The colon presents weak points on blood supply and poor autoregulation of blood flow that constitute the main predisposing factors for splachnic vasoconstriction and non-occlusive ischaemia . Following experiments on flow characteristics within the mesenteric circulation when subjected to changing haemodynamics, Nikas D et al. found that the colon has the greatest sensitivity to hypotension .
An experimental model has also been used involving cardiogenic shock produced by pericardial tamponade . This was associated with marked reductions in the intestinal blood flow. More recently Toung et al., in another experimental model, involved variable degrees of hypovolaemic shock produced by graded levels of haemorrhage, from 12.5 to 50% of the calculated blood volume. This was associated with disproportional mesenteric ischaemia due to mesenteric vasoconstriction. They concluded that like cardiogenic shock, haemorrhagic shock generates selective mesenteric ischaemia by producing a disproportionate mesenteric vasospasm that, which is mediated primarily by the renin-angiotensin axis.
Both haemorrhagic and cardiogenic shocks can result in decreased perfusion pressure, prompting selective vasoconstriction of the mesenteric arterioles to maintain perfusion pressure of the vital organs, at the selective expense of the mesenteric organs. The response to any of these conditions can, variably and unpredictably, cause haemorrhagic gastric stress erosions, non-occlusive mesenteric ischaemia of the small bowel, ischaemic colitis, ischaemic hepatitis, acalculous cholecystitis, and ischaemic pancreatitis. Injury to the mesenteric organs can also initiate the systemic inflammatory response syndrome and, consequently, multiple organ failure [17, 18].
Post-traumatic shock-associated colonic ischaemia has been previously reported in young, healthy patients and has involved primarily the right colon in most instances [1–5]. Only a few cases of extensive non-occlusive colonic necrosis have been reported [6–10] (Table 1). In all cases this entity has been attributed to decreased colonic perfusion but other factors could also have been involved, such as inadequate collateral circulation and increased plasma viscosity .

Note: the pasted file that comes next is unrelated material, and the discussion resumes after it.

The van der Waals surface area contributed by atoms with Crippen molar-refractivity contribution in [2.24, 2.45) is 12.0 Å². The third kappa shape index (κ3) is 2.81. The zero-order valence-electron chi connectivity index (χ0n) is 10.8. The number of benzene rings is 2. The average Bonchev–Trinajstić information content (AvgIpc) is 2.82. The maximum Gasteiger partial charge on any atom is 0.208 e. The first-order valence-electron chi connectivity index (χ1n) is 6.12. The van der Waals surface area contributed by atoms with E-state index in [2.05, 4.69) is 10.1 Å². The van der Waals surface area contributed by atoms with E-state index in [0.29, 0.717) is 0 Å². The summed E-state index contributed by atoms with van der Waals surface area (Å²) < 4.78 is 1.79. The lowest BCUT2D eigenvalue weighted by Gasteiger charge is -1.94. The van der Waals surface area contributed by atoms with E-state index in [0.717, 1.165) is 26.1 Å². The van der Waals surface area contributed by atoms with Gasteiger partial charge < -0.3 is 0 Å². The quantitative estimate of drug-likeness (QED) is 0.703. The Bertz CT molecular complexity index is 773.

Characteristics of reported cases of non-occlusive extensive colonic necrosis
In the case presented here, the most plausible explanation of extensive colonic necrosis was cardiac arrest and a period of low cardiac output despite successful CPR. This is the second report in the literature of such a combination of events. In the previous report, however, the authors speculated that the complication might have been associated with the administration of vasopressin during CPR, leading to an exaggerated visceral vasoconstrictive response . Although vasopressin was not used in the present case, non-occlusive necrosis of the colon still occurred. As mentioned above, in low flow states the result of selective vasoconstriction of the mesenteric arterioles may be variable and unpredictable and non-occlusive ischaemia of the colon is one of the possible complications.
Although angiography is the gold standard imaging method for the diagnosis of acute large bowel ischaemia, MDCT with increased spatial resolution and multiplanar reformatted images has become the imaging examination of choice for the evaluation of this condition . The administration of contrast intravenously allows the rapid imaging of arterial and venous phases of the mesenteric circulation. MDCT findings such as abnormalities in the bowel wall and mesentery and intraluminal haemorrhage may help in the identification of the location and the severity of acute large bowel ischaemia. Prominent bowel wall thickness, hyperdensity due to mucosal hyperaemia, inhomogeneous enhancement and intraluminal haemorrhage are findings suggesting alterations in arterial circulation . Active extravasation of contrast material is defined as a hyperdense focal area (> 90 HU) within the bowel lumen in arterial phase CT images [11, 21]. In alteration from impaired venous drainage, submucosal hypodensity due to oedema, pericolic streakiness and peritoneal fluid are demonstrated . Intramural gas, free peritoneal air and absence of bowel wall enhancement are findings of the late stage of the disease and represent irreversible infarction and necrosis . Aschoff et al. reported MDCT sensitivity of 93% and specificity of 100% for diagnosing mesenteric ischaemia .
In patients with acute abdomen and evidence of intestinal ischaemia an emergency laparotomy is warranted. The extent of bowel resection depends on the length of the necrotic bowel. Most of these patients are critically ill and anastomosis of the stumps is contraindicated particularly in cases of non-occlusive necrosis. Rapid surgery and return to the ICU are of foremost importance. In all the reported cases of extensive colonic necrosis, including the case presented here, a subtotal colectomy with end ileostomy was performed [6–10] (Table 1).
Extensive ischaemia and even necrosis of the colon can occur following a period of low perfusion due to cardiogenic or hypovolaemic shock.
1st Surgical Department, Asklepieio General Hospital
Computed Tomography Department, Asklepieio General Hospital